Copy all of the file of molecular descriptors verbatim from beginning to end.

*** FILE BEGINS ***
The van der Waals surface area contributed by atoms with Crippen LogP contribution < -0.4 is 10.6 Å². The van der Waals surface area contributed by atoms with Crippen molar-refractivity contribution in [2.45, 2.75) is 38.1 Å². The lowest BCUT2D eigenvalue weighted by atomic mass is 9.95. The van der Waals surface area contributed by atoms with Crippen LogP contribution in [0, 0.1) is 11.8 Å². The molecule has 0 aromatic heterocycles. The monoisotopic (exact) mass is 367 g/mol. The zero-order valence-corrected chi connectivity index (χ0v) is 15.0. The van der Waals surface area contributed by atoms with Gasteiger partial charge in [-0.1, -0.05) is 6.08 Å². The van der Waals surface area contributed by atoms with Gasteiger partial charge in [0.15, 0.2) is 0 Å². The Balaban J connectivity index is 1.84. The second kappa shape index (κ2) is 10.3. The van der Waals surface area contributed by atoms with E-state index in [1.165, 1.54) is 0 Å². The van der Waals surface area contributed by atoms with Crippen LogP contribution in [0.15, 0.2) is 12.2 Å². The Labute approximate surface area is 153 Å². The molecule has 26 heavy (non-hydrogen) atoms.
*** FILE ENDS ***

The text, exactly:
The van der Waals surface area contributed by atoms with Crippen LogP contribution < -0.4 is 10.6 Å². The van der Waals surface area contributed by atoms with Crippen molar-refractivity contribution in [2.45, 2.75) is 38.1 Å². The lowest BCUT2D eigenvalue weighted by atomic mass is 9.95. The van der Waals surface area contributed by atoms with Crippen LogP contribution in [0, 0.1) is 11.8 Å². The molecule has 0 aromatic heterocycles. The monoisotopic (exact) mass is 367 g/mol. The zero-order valence-corrected chi connectivity index (χ0v) is 15.0. The van der Waals surface area contributed by atoms with Gasteiger partial charge in [-0.1, -0.05) is 6.08 Å². The van der Waals surface area contributed by atoms with Gasteiger partial charge in [0.15, 0.2) is 0 Å². The Balaban J connectivity index is 1.84. The second kappa shape index (κ2) is 10.3. The van der Waals surface area contributed by atoms with E-state index in [1.165, 1.54) is 0 Å². The van der Waals surface area contributed by atoms with Crippen LogP contribution in [0.15, 0.2) is 12.2 Å². The Labute approximate surface area is 153 Å². The molecule has 26 heavy (non-hydrogen) atoms.